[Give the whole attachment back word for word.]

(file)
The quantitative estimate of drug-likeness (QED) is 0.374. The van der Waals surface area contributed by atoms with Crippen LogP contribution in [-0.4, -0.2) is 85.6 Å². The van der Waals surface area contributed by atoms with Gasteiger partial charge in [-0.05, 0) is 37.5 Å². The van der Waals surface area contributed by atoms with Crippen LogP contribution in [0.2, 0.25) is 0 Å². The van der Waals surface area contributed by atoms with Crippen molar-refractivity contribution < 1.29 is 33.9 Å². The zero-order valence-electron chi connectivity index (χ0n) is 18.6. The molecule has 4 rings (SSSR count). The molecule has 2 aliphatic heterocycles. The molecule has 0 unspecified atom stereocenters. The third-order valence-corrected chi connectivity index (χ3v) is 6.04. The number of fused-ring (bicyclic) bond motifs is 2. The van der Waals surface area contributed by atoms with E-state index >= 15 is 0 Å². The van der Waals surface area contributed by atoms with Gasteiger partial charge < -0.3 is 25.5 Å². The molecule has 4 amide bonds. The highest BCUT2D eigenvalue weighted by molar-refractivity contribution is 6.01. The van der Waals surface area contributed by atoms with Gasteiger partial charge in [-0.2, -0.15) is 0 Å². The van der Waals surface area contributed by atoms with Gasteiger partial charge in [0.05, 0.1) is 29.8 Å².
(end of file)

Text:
The quantitative estimate of drug-likeness (QED) is 0.374. The van der Waals surface area contributed by atoms with Crippen LogP contribution in [-0.4, -0.2) is 85.6 Å². The van der Waals surface area contributed by atoms with Gasteiger partial charge in [-0.05, 0) is 37.5 Å². The van der Waals surface area contributed by atoms with Crippen LogP contribution in [0.2, 0.25) is 0 Å². The van der Waals surface area contributed by atoms with Crippen molar-refractivity contribution < 1.29 is 33.9 Å². The zero-order valence-electron chi connectivity index (χ0n) is 18.6. The molecule has 4 rings (SSSR count). The molecule has 2 aliphatic heterocycles. The molecule has 0 unspecified atom stereocenters. The third-order valence-corrected chi connectivity index (χ3v) is 6.04. The number of fused-ring (bicyclic) bond motifs is 2. The van der Waals surface area contributed by atoms with E-state index >= 15 is 0 Å². The van der Waals surface area contributed by atoms with Gasteiger partial charge < -0.3 is 25.5 Å². The molecule has 4 amide bonds. The highest BCUT2D eigenvalue weighted by molar-refractivity contribution is 6.01. The van der Waals surface area contributed by atoms with Gasteiger partial charge in [-0.2, -0.15) is 0 Å². The van der Waals surface area contributed by atoms with Gasteiger partial charge in [0.05, 0.1) is 29.8 Å².